British Cycling announced on Friday that transgender women will not be allowed to compete against biological women.
The organization will have an «open» category, which will allow transgender women, transgender men, non-binary people, and those born male and female to compete.
Transgender men who have not yet started hormone therapy will be able to compete in the women’s category, while the current men’s category will be consolidated into the open category.
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The new policy is the result of a nine-month review that included a consultation process with riders and stakeholders, including members of the Great Britain team, and a study of available medical research led by British Chief Medical Officer Cycling, Dr Nigel Jones. That research was said to show a clear performance advantage for people who go through puberty as males, and one that cannot be fully mitigated by testosterone suppression.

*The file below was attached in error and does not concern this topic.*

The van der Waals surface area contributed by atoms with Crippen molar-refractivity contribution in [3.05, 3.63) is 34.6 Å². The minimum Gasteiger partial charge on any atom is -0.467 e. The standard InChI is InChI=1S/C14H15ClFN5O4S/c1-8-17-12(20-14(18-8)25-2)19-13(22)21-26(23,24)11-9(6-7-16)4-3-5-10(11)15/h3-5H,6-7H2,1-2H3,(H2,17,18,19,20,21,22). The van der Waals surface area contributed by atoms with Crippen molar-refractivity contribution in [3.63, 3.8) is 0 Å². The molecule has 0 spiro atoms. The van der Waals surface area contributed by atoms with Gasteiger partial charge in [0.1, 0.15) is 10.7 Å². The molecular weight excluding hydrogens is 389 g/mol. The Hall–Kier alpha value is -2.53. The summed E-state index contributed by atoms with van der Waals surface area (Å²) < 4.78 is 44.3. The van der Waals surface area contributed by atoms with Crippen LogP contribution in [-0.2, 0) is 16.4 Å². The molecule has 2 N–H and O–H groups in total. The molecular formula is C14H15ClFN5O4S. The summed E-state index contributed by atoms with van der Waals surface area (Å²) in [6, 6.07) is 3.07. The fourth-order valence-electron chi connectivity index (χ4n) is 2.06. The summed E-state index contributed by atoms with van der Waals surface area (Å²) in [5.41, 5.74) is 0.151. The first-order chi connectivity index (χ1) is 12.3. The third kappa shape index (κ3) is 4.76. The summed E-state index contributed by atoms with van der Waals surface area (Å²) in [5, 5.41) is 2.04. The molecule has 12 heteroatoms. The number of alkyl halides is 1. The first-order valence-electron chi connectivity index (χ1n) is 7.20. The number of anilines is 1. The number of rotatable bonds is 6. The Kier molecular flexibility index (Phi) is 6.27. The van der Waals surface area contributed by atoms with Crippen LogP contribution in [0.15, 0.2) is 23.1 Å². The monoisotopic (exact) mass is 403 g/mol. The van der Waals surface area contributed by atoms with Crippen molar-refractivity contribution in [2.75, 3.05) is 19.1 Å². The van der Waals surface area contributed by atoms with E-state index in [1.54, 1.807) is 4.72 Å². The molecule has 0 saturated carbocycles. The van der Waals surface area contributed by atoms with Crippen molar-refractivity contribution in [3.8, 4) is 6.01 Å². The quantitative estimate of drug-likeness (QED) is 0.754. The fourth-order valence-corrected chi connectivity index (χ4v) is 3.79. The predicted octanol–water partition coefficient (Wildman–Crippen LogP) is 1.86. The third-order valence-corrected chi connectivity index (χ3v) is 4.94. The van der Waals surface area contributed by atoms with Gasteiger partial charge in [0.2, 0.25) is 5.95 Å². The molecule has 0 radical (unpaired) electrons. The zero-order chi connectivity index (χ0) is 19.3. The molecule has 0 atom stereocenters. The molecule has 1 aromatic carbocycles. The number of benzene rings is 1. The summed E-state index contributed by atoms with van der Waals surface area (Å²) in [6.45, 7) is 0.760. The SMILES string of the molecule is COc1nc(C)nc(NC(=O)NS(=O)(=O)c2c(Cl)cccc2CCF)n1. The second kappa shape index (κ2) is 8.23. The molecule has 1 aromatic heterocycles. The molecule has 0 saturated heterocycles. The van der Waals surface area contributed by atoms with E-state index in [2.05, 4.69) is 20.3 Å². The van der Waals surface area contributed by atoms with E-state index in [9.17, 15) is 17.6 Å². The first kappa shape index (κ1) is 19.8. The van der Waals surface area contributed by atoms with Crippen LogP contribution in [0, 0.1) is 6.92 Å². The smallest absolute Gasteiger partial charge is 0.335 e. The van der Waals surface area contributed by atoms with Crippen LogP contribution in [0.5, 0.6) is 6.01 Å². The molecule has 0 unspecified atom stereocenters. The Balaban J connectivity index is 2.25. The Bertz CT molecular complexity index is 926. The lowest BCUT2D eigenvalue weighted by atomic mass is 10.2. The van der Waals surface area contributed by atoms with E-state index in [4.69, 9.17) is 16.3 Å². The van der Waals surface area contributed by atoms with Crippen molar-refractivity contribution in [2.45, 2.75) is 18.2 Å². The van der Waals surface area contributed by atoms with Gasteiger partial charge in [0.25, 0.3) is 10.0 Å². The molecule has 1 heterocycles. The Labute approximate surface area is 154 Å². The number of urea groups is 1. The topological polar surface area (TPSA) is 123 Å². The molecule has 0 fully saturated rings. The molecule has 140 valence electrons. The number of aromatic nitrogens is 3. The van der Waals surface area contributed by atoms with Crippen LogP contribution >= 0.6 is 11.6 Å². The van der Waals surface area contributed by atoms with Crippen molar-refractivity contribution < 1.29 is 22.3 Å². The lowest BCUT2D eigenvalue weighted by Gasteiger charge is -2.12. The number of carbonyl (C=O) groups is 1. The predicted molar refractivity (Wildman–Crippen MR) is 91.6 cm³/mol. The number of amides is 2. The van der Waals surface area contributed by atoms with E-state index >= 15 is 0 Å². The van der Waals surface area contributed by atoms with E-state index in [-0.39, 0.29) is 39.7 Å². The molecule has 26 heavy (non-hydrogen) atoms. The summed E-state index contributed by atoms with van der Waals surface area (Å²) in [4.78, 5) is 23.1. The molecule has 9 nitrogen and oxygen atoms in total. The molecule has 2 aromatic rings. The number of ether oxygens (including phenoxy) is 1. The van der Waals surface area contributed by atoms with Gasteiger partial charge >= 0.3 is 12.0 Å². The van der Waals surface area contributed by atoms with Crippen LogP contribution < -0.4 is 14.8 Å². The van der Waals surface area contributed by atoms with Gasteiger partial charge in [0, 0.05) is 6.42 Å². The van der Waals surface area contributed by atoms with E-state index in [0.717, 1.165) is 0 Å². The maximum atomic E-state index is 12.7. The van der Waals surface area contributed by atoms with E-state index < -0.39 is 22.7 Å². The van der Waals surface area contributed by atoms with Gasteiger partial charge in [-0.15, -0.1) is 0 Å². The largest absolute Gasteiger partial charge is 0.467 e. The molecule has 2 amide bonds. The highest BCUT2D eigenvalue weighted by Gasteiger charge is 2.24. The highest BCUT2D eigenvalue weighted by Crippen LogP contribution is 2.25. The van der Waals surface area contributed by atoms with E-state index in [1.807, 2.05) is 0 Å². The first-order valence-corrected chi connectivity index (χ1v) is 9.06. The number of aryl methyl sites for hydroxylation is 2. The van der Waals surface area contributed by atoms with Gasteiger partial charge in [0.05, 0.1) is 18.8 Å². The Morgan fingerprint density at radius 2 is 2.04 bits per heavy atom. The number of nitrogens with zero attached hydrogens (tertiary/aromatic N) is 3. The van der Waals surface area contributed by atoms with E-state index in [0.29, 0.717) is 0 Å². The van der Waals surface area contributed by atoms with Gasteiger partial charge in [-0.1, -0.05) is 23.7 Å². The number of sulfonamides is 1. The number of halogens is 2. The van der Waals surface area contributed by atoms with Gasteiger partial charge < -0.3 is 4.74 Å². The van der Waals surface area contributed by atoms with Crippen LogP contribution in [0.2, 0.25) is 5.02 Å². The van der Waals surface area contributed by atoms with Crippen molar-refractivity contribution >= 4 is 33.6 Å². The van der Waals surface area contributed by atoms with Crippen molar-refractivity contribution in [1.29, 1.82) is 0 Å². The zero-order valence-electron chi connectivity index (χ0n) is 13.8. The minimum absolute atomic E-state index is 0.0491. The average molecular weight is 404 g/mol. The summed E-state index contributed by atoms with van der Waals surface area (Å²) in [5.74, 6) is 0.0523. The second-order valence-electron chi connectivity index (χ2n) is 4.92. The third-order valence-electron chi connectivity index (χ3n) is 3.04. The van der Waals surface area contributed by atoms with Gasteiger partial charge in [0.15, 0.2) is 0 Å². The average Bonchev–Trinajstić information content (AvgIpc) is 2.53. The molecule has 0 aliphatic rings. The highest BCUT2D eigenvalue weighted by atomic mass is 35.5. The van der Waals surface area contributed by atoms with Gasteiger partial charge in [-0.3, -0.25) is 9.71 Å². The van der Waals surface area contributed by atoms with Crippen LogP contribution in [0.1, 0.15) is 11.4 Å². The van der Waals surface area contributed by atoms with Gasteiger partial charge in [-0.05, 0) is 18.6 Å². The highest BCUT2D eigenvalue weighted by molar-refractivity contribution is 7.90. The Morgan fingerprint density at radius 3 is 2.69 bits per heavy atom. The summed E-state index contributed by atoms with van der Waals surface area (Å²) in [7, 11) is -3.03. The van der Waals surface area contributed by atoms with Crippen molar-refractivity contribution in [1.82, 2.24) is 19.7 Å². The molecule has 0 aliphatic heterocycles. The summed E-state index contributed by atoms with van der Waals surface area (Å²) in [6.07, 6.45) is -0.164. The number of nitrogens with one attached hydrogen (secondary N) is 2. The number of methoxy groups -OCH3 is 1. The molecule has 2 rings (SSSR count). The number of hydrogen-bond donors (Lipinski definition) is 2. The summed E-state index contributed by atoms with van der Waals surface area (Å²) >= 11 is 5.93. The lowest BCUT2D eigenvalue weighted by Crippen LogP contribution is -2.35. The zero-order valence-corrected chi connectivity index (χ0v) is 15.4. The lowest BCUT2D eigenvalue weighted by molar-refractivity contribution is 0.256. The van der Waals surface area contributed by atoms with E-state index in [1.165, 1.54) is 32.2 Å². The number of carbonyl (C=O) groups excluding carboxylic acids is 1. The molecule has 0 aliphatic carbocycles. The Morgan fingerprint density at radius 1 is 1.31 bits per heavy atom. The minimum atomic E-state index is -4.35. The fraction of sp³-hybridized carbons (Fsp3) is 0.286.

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«It’s an incredibly emotional and at times divisive topic,» said Jon Dutton, chief executive of British Cycling. «It took us many months to look at three areas: firstly, a consultation with the affected athletes and the wider cycling community; secondly, looking at the medical research available at this time; and thirdly, from a legal point of view. in terms of association with the Equality Act.
«We have made a decision on the balance of the three to give clarity, to give direction and that clear path forward for any affected athlete.»
There is no date on when the new policy will apply, but British Cycling says it will take effect before the end of this calendar year.
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A transgender woman recently won the Tour of the Gila in New Mexico. After another one of hers won her age group at the 100-mile Desert Gravel Co2Ut, the biologic women who finished second and third refused to take the prize podium.
Associated Press contributed to this report.